Politicians, dignitaries and other high profile people, as well as the common folks came out to pay their respects to one of the most prominent and respected men in Pittsburgh history. Robert R. Lavelle, 94, a resident of the Hill District, passed away peacefully on July 4. Lavelle’s homegoing service was held at Grace Memorial Presbyterian Church in the Hill District, July 9. Lavelle was laid to rest at Allegheny Cemetery in Lawrenceville. FAMILY FAREWELL—Sons Robert M. Lavelle and John W. Lavelle, with their mother, widow Adah Moore Lavelle, at Allegheny Cemetery. He will always be remembered for his faithful devotion to God’s word and for his many years as an elder, a Sunday School teacher, and Wednesday night Bible study and worship service leader at Grace Memorial Presbyterian Church; as a Realtor who founded his own business in 1951 and in 1969 incorporated it as Lavelle Real Estate; and as a banker who served as a director of Dwelling House Savings and Loan Association, a minority-controlled institution, for more than 50 years.
Daily Archive: July 14, 2010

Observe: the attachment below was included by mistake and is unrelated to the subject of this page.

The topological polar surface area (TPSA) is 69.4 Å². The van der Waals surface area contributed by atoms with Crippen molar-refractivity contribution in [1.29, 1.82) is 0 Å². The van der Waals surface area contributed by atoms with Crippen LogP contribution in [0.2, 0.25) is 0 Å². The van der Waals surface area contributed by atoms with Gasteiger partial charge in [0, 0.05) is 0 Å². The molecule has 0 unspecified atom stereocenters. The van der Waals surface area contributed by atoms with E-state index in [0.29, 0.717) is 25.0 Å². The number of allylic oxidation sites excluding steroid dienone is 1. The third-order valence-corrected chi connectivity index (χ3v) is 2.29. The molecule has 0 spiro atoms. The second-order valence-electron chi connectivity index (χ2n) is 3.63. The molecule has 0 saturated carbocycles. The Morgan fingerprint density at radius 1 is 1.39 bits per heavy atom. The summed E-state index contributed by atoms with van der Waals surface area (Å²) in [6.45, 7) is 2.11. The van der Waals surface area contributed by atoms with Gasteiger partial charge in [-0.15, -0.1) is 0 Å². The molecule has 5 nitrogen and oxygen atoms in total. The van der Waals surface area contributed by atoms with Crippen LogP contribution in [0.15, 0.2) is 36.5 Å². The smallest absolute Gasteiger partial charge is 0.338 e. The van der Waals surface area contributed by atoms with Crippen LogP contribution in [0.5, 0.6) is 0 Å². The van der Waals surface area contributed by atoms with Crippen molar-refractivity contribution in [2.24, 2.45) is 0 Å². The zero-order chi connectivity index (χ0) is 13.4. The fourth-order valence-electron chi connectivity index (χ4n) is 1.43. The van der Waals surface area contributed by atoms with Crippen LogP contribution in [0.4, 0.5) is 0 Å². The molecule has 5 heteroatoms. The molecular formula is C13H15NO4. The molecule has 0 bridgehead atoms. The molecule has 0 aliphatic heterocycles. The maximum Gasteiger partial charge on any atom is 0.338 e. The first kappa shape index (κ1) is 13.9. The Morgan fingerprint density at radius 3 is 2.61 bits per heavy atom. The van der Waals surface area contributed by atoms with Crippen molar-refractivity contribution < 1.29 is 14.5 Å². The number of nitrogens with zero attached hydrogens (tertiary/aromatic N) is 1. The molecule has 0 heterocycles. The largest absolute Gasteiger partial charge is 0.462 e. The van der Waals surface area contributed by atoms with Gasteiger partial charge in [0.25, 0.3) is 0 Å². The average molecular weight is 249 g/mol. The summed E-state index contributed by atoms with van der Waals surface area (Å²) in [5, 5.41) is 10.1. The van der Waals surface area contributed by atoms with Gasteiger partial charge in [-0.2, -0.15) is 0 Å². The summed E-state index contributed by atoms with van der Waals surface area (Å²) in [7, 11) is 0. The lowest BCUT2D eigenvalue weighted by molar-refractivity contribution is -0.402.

At a Pittsburgh Board of Education public hearing where testimony was overwhelmingly directed at the restructuring of Westinghouse High School, few African-Americans participated. Those who did testify at the July 12 meeting did not have children who would be affected by the changes and their voices were lost behind a group of White women who have deemed the proposed single-gender academies as a practice of sexual apartheid. LONE SUPPORTER—Arita Gilliam stands alone with the only testimony in favor of single-gender academies at Westinghouse High School. “It is difficult to see this proposal as anything other than a ‘Hail Mary’ play, to try something—anything—to fix the problems of low achievement and low enrollment in the Pittsburgh Public Schools. But this is a very harmful proposal that will solve neither,” said Jeanne Clark, president of the Squirrel Hill Chapter of the National Organization for Women. “Since no data has been publicly revealed to justify the reasoning, one can only guess about that reasoning.”